Something you should know about me: I am not a big fan of categorization.
Of course I am made up of all sorts of sortable facts. You can put me in the female subgroup and the writers subgroup and the cat owners subgroup and the old time banjo players subgroup and the people who hate the taste of cucumbers so much they can’t eat lettuce that has been leaning against a cucumber subgroup, but I don’t think any of those things sum me up in any particular way. Sort me as you will, but I will continue to think of myself as just Louise, human being.
The same principle goes for the stories that I write. When I wrote THE CITY BAKER’S GUIDE TO COUNTRY LIVING, I didn’t set out to create a story that would appeal to any particular person other than myself. Really, I just wanted to figure out if I could ever give up living in a city and move to a rural area, which has always been a pretty serious dream of mine. I want goats. And a donkey. And a couple of sheep. And a million dogs. And a field of zinnias. But I love plays and independent bookstores and revival movie theatres and strong coffee and delicious foods from foreign lands. You get the picture. But there comes a time in your novels life when, like it or not, your book gets categorized. I have to admit it felt a little strange when this happened.
Here are THE CITY BAKER’S top five categories on Amazon:
At first, I was outraged—there is no men’s fiction! Inequality!
And I balked at the category romance, because when I think of romance (respectfully–NO READING SHAME) I think of a particular kind of story where the real heart of the book–what drives the characters–is romantic love, and while there are relationships of all sorts in THE CITY BAKER, I think what drives the story is Livvy’s desire to belong to the world in a broader way.
Then I looked around at the books that were in the same categories. Here were books that I loved. Here were authors that I admired. Here were books that I devoured in one sitting. Books that I had pressed on friends. Books that I raved about online.
And then I did a little dance at the sub-category Romantic Comedy, because I love it when people think i’m funny.
But why the title women’s fiction? Wouldn’t men also enjoy stories about what it is like to be a human? Aren’t men interested in family and relationships? They make up a large part of them! Which leads me to the question, do men read women’s fiction? I hope so. I feel bad for the men that don’t—they are missing out on some seriously great stories.
The truth is I am a woman, and at least 60% of my TBR list falls solidly under the umbrella of women’s fiction (and another 30% would be categorized women’s fiction if they were written for adults and not teens.) And when I looked at the pile of books that are taking over my study, I wasn’t surprised to see that about 95% of them are written by women. So far in my reading life, it has been women authors who have written the stories that have drawn me in.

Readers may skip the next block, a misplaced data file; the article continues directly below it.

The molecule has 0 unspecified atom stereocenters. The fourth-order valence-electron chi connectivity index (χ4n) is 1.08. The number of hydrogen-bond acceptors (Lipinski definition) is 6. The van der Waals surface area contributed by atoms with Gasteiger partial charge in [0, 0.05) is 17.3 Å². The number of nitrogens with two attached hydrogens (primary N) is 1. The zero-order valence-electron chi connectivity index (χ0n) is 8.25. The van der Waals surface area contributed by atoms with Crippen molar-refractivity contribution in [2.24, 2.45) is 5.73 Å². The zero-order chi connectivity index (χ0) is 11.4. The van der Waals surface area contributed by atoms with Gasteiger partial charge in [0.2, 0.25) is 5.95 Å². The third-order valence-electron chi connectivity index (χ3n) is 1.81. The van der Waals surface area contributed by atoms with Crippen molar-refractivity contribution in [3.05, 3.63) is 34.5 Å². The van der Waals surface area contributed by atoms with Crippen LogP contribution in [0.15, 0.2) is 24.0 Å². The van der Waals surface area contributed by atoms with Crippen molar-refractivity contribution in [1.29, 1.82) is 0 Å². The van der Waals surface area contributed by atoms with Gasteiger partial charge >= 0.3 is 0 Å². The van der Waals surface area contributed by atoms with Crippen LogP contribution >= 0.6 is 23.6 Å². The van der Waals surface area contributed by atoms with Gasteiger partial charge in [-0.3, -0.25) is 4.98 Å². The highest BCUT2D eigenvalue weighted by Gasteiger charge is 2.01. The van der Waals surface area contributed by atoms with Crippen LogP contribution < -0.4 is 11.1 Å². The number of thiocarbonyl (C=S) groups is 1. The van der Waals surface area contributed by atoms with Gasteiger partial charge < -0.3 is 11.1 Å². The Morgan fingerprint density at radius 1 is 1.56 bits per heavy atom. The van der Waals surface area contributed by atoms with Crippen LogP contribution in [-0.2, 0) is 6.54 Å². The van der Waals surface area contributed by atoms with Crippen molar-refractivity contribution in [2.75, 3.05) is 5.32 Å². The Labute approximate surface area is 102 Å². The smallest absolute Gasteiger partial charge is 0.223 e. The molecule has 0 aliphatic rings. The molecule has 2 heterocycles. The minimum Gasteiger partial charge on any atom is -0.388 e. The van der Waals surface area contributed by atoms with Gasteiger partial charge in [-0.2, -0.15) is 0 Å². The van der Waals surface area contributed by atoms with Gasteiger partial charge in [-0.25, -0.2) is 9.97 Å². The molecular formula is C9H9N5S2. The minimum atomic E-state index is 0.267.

So I continue to have strong and conflicted feelings about the term women’s fiction.*
But here is the thing—when it comes down to it, we are all just readers. Readers who are drawn to the stories we are drawn to—about lost mountain climbers or kidnapped children or man-eating horses or bakers who flee to Vermont. And categories are just tools for booksellers to use to guide the right book into the right reader’s hands.
Because that is dream. Readers. Readers who love your book. Readers who love your book the way you have loved your favorite books. Readers (male or female!) who will love your book so much they will get a gel manicure in the pallet of your cover. Readers who will press your book into their girlfriends hands and say you have to read this.
So, if breaking down my book into subgroups helps get THE CITY BAKER into the hands of someone who loves it, I say categorize away!
Books > Literature & Fiction > United States > Vermont > Women’s Fiction >
Bakers > With Irish Wolfhounds anyone?
*There has been much discussion and debate about the term women’s fiction. Here is a sampling of essays to read if you would like to explore the topic further.
An interview with Jennifer Weiner on the term women’s fiction, and inequality of the review process.
Randy Susan Myers asks Can You Define Women’s Fiction?
Meg Wolitzer’s essay The Second Shelf, on the Rules of Literary Fiction for Men and Women.